I had the pleasure of visiting Las Vegas City Hall for the first time today. I was there to support United Way of Southern Nevada as they received a proclamation in honor of their Make A Difference Day event, a donation drive spearheaded in collaboration with Three Square, Catholic Charities of Southern Nevada, Goodwill of Southern Nevada, Salvation Army and Albertsons.
To celebrate National Make A Difference Day, all Southern Nevada Albertsons will be collecting food, clothing, household items and toothbrushes from 9 a.m. to 3 p.m. on Saturday, Oct. 22. The Albertsons located at 4055 S Durango Drive (Flamingo/Durango) will serve as the main site for the event. Donors are invited to enjoy barbeque, kids’ activities, prizes, a live DJ and more.
Prior to the Make A Difference Day proclamation reading, City Hall held its morning meeting as usual. Topics ranged from disputes about the surrounding land at the Plaza Hotel & Casino, the Las Vegas to Los Angeles high-speed railway concept, City Hall’s “Employee of the Month,” restaurant openings and more. There was even an elderly man in the audience who came forward to speak to the council. He simply wanted to express his admiration of Mayor Carolyn Goodman’s husband, Oscar, and that he had seen him appear in an old movie.
Honored guests receiving proclamations or recognition included 2012 MetLife/NASSP National Middle Level Principal of the Year Lynda Archambault of R.O. Gibson Middle School, two elite high school tennis players from the No Quit Tennis Academy and a group of women diagnosed with lymphedema, a rare disease sometimes caused by the surgery radiation therapy used to treat breast cancer. All of the honorees paid gratitude to the city council members for noticing their strides in the community. They were all equally proud to be Las Vegans and have government officials who truly cared about their needs and accomplishments.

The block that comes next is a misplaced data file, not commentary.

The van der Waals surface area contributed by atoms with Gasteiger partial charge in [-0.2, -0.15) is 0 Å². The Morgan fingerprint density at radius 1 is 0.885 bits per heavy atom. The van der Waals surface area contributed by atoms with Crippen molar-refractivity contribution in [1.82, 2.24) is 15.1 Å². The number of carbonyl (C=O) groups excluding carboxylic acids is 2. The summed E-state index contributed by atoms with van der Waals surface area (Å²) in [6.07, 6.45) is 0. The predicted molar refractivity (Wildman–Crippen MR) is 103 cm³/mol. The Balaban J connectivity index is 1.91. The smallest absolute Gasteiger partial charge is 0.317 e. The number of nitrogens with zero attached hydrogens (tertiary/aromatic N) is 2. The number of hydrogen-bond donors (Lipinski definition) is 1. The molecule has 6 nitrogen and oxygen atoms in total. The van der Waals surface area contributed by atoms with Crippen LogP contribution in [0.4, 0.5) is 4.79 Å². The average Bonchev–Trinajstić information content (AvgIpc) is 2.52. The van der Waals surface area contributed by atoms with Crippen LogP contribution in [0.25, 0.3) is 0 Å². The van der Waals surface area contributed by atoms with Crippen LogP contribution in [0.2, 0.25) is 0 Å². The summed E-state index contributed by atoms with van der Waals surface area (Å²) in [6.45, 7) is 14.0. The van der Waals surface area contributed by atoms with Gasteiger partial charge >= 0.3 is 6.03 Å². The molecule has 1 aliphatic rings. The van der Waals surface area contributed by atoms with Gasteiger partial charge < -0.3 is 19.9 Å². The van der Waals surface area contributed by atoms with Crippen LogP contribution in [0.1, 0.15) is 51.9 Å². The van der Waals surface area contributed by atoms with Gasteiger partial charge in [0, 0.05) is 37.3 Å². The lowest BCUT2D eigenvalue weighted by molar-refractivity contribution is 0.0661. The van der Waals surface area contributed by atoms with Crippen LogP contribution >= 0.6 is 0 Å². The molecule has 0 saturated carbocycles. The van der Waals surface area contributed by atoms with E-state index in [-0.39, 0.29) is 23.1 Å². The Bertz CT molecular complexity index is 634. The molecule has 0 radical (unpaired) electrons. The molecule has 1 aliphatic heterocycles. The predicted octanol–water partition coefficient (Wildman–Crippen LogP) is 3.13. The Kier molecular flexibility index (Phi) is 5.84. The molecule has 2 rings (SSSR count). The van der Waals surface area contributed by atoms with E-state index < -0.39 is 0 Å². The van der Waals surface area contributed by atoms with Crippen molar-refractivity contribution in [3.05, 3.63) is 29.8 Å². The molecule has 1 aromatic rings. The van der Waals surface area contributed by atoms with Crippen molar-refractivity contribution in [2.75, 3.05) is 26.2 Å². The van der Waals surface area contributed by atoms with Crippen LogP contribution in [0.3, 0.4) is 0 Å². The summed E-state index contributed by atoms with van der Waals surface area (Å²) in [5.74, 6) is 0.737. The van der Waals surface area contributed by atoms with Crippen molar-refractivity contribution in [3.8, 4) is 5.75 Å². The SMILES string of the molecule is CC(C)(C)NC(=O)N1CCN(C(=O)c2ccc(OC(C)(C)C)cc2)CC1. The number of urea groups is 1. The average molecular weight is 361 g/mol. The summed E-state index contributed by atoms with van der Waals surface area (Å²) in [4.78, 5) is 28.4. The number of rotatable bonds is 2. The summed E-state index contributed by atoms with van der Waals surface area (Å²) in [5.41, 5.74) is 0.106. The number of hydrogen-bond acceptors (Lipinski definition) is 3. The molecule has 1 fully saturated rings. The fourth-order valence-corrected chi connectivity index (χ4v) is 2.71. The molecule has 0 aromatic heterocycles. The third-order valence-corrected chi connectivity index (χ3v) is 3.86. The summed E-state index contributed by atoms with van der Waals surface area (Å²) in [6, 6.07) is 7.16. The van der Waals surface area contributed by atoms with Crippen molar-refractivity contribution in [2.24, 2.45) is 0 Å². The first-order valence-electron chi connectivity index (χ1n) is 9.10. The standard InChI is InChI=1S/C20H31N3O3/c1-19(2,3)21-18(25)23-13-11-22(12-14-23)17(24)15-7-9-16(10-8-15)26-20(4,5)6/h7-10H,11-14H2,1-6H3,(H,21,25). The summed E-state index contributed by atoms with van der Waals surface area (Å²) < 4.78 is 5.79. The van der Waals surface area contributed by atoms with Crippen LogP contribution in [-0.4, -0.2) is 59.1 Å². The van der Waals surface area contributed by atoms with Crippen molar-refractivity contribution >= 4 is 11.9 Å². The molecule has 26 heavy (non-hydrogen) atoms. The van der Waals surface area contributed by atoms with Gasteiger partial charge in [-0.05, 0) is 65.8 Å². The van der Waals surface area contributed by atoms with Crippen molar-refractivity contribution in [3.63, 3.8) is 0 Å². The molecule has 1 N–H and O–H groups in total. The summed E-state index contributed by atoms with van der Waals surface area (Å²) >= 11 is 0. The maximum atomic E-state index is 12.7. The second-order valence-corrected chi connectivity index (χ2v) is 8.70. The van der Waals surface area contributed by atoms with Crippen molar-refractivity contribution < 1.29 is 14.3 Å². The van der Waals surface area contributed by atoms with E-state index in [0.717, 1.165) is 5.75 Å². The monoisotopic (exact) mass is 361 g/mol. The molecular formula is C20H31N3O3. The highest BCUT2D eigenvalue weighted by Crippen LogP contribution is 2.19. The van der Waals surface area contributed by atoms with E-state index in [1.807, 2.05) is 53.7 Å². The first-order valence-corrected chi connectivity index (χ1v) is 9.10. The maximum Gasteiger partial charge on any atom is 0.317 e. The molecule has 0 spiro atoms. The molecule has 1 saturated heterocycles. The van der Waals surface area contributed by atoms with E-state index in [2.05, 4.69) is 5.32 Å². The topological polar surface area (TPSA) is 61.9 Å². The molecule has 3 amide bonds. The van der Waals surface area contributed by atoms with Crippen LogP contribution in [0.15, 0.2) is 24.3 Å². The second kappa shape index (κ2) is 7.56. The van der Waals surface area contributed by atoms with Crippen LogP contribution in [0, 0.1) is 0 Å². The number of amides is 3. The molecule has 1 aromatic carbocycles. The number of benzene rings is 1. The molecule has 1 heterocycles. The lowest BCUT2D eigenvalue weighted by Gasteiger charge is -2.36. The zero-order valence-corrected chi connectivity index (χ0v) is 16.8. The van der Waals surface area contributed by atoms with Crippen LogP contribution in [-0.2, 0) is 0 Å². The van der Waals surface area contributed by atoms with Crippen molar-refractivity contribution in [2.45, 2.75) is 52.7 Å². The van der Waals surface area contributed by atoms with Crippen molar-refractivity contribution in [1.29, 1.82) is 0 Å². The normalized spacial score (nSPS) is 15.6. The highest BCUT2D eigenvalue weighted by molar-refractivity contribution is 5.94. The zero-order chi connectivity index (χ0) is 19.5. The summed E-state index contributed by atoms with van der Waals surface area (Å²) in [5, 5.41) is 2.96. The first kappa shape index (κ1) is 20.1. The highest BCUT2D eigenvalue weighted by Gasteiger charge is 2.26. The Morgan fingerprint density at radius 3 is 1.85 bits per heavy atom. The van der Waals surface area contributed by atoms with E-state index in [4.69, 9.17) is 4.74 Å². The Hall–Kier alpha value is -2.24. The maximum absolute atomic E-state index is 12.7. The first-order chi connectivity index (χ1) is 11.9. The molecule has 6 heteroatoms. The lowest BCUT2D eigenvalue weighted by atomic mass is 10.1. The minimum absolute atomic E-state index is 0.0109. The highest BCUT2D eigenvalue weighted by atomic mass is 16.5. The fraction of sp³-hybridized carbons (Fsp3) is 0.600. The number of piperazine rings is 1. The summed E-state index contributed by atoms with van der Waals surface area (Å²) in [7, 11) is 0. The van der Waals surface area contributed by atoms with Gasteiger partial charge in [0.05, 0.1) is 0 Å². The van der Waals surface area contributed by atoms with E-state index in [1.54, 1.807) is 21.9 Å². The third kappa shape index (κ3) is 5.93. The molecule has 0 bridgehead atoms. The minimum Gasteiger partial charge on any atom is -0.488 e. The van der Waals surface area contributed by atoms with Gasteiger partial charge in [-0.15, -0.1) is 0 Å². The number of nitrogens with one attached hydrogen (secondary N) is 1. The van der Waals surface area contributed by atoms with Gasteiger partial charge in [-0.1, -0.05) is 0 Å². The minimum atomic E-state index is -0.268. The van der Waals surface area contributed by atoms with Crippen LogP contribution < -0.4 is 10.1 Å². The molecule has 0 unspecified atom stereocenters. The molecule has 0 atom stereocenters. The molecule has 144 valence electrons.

I was moved by the stories of all the individuals committed to improving the city of Las Vegas. I had never witnessed a City Hall meeting and it was exciting, but I took away much more about the culture, pride and people of Las Vegas than I ever could have imagined. As a one-year resident to the city, it is easy to fall victim to the notion that the idea of community is obsolete here, which in some cases is absolutely true. Today, however, I caught a glimpse of the roots of the true citizens that keep this city running and alive.